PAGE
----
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Posts Tagged ‘solititude’

There comes a time when a person’s principles will separate him/her from certain friendships or situations, either by choice because the circumstances are unpalatable or by the pressure of others. The question is whether the separation is a wall or a space.

II Corinthians 6:16-17a
What agreement is there between the temple of God and idols? For we are the temple of the living God. As God has said: “I will live with them and walk among them, and I will be their God, and they will be my people.” “Therefore come out from them and be separate, says the Lord.

Even though Jesus supped and interacted with “prostitutes and tax collectors,” these folks were not his daily diet. He still had to seek out solitude and silence. He needed time with God, his heart’s true home. He also needed time with his close friends with whom he shared his himself.

This scripture reference has been used for centuries to justify the creation of exclusive “societies” in the name of holiness. Convents and monasteries became the ultimate separation and for years; they thrived until humanity called out for help and slowly they came out and brought their faith to the world around them. It was a difficult change, a time to learn balance between separation and service.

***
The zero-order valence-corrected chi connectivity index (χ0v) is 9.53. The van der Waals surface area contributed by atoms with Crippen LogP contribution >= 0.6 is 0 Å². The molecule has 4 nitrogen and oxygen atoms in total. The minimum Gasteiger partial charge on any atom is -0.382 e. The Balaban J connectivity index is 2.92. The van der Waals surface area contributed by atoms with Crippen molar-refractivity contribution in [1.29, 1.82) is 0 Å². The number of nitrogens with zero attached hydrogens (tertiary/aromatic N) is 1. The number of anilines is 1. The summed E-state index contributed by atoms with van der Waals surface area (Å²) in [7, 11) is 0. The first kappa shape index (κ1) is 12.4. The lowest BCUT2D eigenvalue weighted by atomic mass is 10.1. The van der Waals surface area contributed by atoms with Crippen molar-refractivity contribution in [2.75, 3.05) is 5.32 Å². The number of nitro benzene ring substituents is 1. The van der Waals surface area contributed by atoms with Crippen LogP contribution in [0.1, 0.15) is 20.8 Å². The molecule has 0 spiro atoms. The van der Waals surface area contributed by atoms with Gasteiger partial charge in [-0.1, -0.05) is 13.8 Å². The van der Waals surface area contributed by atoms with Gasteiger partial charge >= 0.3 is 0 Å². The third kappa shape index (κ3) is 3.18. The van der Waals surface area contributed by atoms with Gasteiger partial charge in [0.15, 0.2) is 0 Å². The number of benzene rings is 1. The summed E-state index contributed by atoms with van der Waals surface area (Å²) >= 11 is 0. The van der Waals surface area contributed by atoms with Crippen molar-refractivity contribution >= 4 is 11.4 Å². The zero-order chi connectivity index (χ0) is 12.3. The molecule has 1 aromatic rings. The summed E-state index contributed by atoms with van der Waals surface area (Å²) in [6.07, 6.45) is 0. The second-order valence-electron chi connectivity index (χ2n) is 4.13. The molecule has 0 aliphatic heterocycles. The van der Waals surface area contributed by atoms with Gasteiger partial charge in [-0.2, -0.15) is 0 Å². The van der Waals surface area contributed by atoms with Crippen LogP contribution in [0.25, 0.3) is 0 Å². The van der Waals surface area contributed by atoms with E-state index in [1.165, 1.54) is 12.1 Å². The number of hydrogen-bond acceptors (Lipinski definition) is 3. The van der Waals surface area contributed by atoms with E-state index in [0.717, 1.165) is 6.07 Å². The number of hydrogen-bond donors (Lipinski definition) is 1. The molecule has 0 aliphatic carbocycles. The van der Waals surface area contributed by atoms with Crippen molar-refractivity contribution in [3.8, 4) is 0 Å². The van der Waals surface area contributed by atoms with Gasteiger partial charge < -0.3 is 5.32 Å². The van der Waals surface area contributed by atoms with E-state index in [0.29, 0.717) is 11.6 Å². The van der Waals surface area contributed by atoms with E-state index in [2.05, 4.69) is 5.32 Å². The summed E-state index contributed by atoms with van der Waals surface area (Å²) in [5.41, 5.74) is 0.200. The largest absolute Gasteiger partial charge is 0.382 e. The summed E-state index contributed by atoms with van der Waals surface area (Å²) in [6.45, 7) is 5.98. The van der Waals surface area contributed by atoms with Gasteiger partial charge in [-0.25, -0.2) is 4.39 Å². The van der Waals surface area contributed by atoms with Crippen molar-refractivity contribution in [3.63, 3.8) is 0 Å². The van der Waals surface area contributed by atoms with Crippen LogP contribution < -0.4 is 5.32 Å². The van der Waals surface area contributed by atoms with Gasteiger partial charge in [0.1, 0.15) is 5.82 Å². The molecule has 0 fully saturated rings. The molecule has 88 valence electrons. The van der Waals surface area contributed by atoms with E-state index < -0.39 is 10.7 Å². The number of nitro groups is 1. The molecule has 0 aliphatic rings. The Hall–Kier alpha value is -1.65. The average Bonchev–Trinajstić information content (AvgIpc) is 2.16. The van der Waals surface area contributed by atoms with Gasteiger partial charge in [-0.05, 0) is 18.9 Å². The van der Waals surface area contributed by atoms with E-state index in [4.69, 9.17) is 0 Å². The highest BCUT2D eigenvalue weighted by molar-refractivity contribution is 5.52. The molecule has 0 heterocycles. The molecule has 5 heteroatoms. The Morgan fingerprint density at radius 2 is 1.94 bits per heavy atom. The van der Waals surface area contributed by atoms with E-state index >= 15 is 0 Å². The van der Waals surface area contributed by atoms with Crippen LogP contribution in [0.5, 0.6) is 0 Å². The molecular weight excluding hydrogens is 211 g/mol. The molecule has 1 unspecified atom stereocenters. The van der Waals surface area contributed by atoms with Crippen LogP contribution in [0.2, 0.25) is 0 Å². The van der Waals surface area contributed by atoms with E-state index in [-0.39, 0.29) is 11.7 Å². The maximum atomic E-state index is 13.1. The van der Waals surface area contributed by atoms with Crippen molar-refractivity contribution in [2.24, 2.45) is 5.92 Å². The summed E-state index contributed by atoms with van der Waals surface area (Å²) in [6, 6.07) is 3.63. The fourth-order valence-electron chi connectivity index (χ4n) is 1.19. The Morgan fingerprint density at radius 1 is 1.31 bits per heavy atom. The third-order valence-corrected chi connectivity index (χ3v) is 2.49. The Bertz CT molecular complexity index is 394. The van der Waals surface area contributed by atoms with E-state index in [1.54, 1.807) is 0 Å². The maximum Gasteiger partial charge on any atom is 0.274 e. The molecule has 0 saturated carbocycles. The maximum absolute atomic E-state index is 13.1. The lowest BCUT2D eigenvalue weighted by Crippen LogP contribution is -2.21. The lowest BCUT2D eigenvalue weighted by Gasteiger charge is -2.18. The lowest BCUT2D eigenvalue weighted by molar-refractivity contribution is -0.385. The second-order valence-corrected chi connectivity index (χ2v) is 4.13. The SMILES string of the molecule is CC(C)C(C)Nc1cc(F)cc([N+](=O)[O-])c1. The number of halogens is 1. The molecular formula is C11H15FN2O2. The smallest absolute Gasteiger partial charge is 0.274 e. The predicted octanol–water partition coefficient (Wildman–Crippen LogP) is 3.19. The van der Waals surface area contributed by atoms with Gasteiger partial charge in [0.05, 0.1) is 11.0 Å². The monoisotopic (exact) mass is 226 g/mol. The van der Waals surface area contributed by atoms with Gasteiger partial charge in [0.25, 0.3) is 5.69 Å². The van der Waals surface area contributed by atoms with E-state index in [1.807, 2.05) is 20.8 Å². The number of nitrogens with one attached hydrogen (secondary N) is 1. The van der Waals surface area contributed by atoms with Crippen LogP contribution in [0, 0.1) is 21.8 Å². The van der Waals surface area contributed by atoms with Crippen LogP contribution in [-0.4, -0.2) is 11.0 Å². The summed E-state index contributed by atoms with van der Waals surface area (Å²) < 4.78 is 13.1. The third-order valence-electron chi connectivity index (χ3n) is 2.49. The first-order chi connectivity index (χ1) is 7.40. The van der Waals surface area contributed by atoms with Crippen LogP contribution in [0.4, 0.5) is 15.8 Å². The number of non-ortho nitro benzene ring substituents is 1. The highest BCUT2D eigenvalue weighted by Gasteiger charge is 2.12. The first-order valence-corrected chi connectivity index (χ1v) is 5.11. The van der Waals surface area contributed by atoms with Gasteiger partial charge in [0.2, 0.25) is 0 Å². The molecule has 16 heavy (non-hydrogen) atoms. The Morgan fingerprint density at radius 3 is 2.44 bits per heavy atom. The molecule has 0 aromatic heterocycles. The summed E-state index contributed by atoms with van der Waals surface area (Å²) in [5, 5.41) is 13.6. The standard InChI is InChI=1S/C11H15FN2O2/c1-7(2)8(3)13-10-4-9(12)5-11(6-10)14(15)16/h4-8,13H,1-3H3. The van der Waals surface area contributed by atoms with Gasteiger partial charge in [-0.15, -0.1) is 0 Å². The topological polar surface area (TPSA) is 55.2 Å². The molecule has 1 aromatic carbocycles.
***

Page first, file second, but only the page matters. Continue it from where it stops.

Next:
There are other ways to separate. Simply an attitude or affiliation can be a dividing wall. For some, it’s like a badge of honor to maintain a list of things they don’t do: watch R-rated movies, listen to secular music, dance to a beat, look at nude paintings or sculpture, drink wine, beer or any alcohol at all, send their children to public schools, take communion in a particular way, baptize in a particular way, pray in a particular way, and so forth. The walls become thicker and taller over time. Unfortunately, if anyone crosses over or digs a hole through the wall, he/she is considered a reprobate. The wall is fortified.

Some of the extreme examples are the groups who have created compounds in the name of “community” where rules dominate, families inter-marry, and women are considered chattel once again. There are churches where membership is a complex ritual. There are religious groups where the “shepherds” determine whether two people marry or not, or whether a family should buy a car, or how much should be tithed. Yes, these are extremes, but their is separatism all along this continuum. They become an oppression.

How or what people do in the name of God can be diverse. How an individual is led to worship and honor God is a choice. But when these practices become a source of intentional alienation, something is wrong.

It is my heart that my life would be a flowing stream that can break down walls but also create pools and coves of safety. I don’t ever want to become a stagnant pond in the name of “holiness.”

He [she] is like a tree planted by streams of water,
which yields its fruit in season
and whose leaf does not wither.
Whatever he [she] does prospers. [Psalm 1:3]

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